Tammy Owens is convinced that tai chi has saved her life — or at least her kidneys.
She said that she was diagnosed with diabetes when she was 35 years old after her first heart attack.
“They told me then to start watching what I ate,” she said, admitting that she is a food addict. “But I ignored that advice.”
Six years later, however, she did quit smoking, but only because she came down with a lot of infections after a quadruple by-pass and spent some time in a coma.
“You get to miss the withdrawals when you’re in a coma,” she said.
It still took a while for her to get the message, however, that she needed to take better care of her health.
Even a series of eight surgeries in one year forced her to take disability from her job as an investigator for Children’s Services didn’t do it.
“It’s ridiculous how many times I was in and out of the hospital,” she said. “A lot of it was caused by the diabetes.
“It affects everything, can give you gum disease and problems with the thyroid,” she said. “I didn’t understand it, but kept asking why all this stuff was happening.”
Finally, four years ago, when three of her prescriptions started interacting with each other, she started to come around. But not quite.
“I had to call my mom because I couldn’t stand up,” she said. “My kidneys were shutting down because the reaction to the medicine was causing some of my muscles to fail. Next would have been my heart.”
Even though she was told that her kidneys were only functioning at about 40 percent, “I just went on living my life, taking care of everyone else but me.”
Owens kept going to the doctor, who told her in November that her kidneys were at 28 percent. Two months later at 18 percent.
“They started talking about dialysis and put me on a transplant list,” she said, and so she started going to see a transplant surgeon and by this time was taking 12 different medications.
“I’m terrified now,” she said, “but I needed it. I started putting the focus on me.”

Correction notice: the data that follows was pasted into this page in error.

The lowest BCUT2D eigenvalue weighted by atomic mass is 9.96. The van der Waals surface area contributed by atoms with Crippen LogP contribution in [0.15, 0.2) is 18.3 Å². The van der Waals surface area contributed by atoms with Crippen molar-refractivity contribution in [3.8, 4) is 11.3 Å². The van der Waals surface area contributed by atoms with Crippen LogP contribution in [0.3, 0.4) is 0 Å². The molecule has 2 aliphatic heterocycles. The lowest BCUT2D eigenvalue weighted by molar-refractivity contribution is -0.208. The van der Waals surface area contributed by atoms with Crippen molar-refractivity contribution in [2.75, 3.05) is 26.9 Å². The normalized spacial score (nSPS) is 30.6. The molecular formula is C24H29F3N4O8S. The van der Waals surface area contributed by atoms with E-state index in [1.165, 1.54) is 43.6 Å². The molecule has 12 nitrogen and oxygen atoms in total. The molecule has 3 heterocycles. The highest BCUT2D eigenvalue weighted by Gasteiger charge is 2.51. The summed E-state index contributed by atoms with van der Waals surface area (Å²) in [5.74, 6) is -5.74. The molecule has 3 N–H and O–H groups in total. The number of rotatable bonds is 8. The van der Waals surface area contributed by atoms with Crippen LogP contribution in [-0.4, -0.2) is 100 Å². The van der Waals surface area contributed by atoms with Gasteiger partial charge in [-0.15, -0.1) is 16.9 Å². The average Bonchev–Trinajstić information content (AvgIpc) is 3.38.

She wanted to join a gym, but couldn’t afford it. Then she saw where Partners in Prime was making their gym available for $30 a year, something she could afford.
She joined in May, but it took her a couple of months to find the groove, which came when she discovered the Tai Chi for Diabetes class, taught by Wellness Coordinator Julie McCarthy.
Owens stopped making excuses, stopped letting other people get in the way, she said, and scheduled work-outs five days a week and tai chi twice a week. And started doing tai chi at home when she felt stress coming on, which in the past would have just made her eat more.
McCarthy said that the Tai Chi for Diabetes is one of several programs created by Australian doctor Paul Lam.
“It promotes circulation, especially to the pancreas and spleen,” she said.
“It’s not just ‘cloud hands,’ but feeling the energy moving through you and feeling the blood flow through the body,” Owens said.
McCarthy said that she didn’t know anything about Owens’ health situation, but saw how quickly she picked up on it and started giving her additional videos to work on at home.
Within a few months, the exercise — along with a more moderate diet and cutting out a lot of processed foods that helped her drop 25 pounds — made enough of a difference that her kidney functions improved enough that they took Owens off of the transplant list and the threat of dialysis is no longer looming large.
“My doctor said it was rare to rebound like this,” she said. “I attribute it all to tai chi and working out, and finally getting hammered in the head hard enough to know that if I don’t take care of myself, no one else is going to do it.”